Learning, Teaching & Research Themes

Are there things you'd like to do in your teaching or research where technology could help? We can help you identify technologies to support your teaching and learning. Explore technologies faculty are already using and find out how you can try them out yourself!

  • Analyzing Data
    Students use commercial software in order to understand how to conduct research.
  • Annotation
    Comments from students and teaching staff enrich learning by adding layers of information to media.
  • Assignments
    Teaching staff introduce or reinforce course content and gauge student learning.
  • Become familiar with Annotation tools
  • Case Studies
    Students explore problems based on real events and information.
  • Classroom Backchannel
    Students actively communicate online to ask and answer questions, make comments, and share information.
  • Classroom Response
    Teaching staff prompt students with questions during class and get immediate feedback.
  • Collaboration
    Students work together on projects involving textual or visual materials.
  • Digital Repositories
    Students can access materials that have been digitally preserved, such as medieval manuscripts.
  • Exhibit Curation
    Students research and create exhibits with the help of digital archives.
  • Flipped Classroom
    Students watch a pre-recorded lecture; class time can be used for interaction and discussion. 
  • Frequent Practice
    Students use regular low-risk assessments to reinforce classroom learning.
  • Library Collections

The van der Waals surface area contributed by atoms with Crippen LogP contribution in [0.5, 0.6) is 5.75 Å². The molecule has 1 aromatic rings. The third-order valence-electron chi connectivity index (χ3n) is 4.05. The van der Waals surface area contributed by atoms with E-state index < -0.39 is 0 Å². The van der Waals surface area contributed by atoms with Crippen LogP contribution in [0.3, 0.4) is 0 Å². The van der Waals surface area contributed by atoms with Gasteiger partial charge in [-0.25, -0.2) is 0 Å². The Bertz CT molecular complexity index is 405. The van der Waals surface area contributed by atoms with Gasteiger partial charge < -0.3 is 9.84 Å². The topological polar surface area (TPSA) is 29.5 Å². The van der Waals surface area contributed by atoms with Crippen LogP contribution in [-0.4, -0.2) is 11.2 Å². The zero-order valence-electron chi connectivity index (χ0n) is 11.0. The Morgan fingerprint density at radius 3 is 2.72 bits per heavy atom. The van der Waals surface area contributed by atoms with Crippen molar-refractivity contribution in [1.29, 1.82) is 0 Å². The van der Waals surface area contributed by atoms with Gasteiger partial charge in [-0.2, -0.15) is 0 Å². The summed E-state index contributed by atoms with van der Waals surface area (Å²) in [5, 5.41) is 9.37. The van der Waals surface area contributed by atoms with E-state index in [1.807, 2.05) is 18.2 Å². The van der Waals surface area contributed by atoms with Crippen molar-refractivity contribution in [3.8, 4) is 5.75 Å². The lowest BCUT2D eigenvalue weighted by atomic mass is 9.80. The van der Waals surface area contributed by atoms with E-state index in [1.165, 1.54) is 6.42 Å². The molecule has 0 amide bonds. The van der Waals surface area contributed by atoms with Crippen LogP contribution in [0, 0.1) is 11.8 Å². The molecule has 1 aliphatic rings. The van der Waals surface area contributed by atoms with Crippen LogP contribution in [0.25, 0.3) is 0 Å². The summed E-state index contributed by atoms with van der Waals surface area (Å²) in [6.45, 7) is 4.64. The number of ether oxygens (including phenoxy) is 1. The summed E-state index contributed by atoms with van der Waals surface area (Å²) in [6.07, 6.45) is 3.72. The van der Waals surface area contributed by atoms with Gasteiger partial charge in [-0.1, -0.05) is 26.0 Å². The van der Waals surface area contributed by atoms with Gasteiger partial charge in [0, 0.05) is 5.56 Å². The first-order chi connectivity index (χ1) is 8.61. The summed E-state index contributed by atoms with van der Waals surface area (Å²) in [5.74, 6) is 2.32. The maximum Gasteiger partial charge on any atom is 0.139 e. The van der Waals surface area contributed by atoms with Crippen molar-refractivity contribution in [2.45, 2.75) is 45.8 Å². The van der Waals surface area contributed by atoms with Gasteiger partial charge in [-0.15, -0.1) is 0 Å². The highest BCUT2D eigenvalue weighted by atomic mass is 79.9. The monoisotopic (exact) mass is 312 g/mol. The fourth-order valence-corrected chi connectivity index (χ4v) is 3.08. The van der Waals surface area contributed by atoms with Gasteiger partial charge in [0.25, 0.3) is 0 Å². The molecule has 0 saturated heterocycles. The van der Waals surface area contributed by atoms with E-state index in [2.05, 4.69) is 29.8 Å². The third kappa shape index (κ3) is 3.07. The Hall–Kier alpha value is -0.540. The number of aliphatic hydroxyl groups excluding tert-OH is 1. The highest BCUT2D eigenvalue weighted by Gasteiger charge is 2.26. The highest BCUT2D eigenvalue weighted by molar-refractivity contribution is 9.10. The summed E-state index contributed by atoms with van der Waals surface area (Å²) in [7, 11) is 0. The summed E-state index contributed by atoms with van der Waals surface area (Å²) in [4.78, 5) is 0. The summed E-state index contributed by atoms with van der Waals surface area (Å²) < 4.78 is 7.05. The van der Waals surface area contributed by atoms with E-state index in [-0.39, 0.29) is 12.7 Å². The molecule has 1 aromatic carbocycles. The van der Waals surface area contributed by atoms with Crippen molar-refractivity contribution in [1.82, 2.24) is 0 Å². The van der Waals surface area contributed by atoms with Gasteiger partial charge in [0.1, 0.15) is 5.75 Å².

Academic materials and library staff support research by Harvard faculty and students.
  • Maps and GIS
    Web-based maps encourage students to think spatially and critically.
  • Mobile
    Students access and engage with course content on their smartphones, tablets, and e-book readers.
  • Modeling
    Teaching staff or students create representations of complex systems.
  • Multimedia Assignments
    Students submit video or audio recordings, blog posts, or portfolio collections.
  • Museum Objects and Collections
    Students research tangible items in order to view course content from new perspectives.
  • Peer Instruction
    Students discuss concepts with, and learn from, each other.
  • Polling
    Teaching staff use customizable polls and surveys to gather and analyze data.
  • Portfolios
    Students engage in reflective practice and have a way to document their learning.
  • Project-Based
    Students take advantage of digital tools in order to learn by doing.
  • Real-World Problems
    Students engage in active learning to develop solutions to fact-based challenges.
  • Simulation
    Online models offer experiential learning; students test ideas by making decisions and negotiating.
  • Timeline
    Students use web-based platforms for visualizing, publishing, and researching chronological narratives.
  • Visualizing Data
    Students learn representation methods and techniques that increase the understanding of complex data. 
  • Wisdom of the Crowd
    Teaching staff crowdsource students to find the most effective solution to a problem or question.
  • Writing
    Students develop skills in building strong arguments; focus on structure, ideas, and clarity.
  • and be able to set up assignments in your course sites.
  • text annotation close reading